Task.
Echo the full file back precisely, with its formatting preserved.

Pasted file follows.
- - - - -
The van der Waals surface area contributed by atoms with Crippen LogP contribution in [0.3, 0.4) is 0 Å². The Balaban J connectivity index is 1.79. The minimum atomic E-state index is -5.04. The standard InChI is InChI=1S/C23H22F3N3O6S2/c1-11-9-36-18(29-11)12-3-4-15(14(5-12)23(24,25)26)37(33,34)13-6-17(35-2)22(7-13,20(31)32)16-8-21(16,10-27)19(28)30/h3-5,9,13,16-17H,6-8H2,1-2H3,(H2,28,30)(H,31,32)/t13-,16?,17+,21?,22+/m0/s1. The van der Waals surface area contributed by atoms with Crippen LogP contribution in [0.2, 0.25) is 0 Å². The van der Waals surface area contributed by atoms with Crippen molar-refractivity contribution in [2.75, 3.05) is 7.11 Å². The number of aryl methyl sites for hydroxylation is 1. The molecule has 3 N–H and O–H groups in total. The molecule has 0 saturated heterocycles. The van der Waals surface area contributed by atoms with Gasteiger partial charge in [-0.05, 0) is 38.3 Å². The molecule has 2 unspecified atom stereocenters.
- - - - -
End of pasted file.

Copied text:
The van der Waals surface area contributed by atoms with Crippen LogP contribution in [0.3, 0.4) is 0 Å². The Balaban J connectivity index is 1.79. The minimum atomic E-state index is -5.04. The standard InChI is InChI=1S/C23H22F3N3O6S2/c1-11-9-36-18(29-11)12-3-4-15(14(5-12)23(24,25)26)37(33,34)13-6-17(35-2)22(7-13,20(31)32)16-8-21(16,10-27)19(28)30/h3-5,9,13,16-17H,6-8H2,1-2H3,(H2,28,30)(H,31,32)/t13-,16?,17+,21?,22+/m0/s1. The van der Waals surface area contributed by atoms with Crippen LogP contribution in [0.2, 0.25) is 0 Å². The van der Waals surface area contributed by atoms with Crippen molar-refractivity contribution in [2.75, 3.05) is 7.11 Å². The number of aryl methyl sites for hydroxylation is 1. The molecule has 3 N–H and O–H groups in total. The molecule has 0 saturated heterocycles. The van der Waals surface area contributed by atoms with Gasteiger partial charge in [-0.05, 0) is 38.3 Å². The molecule has 2 unspecified atom stereocenters.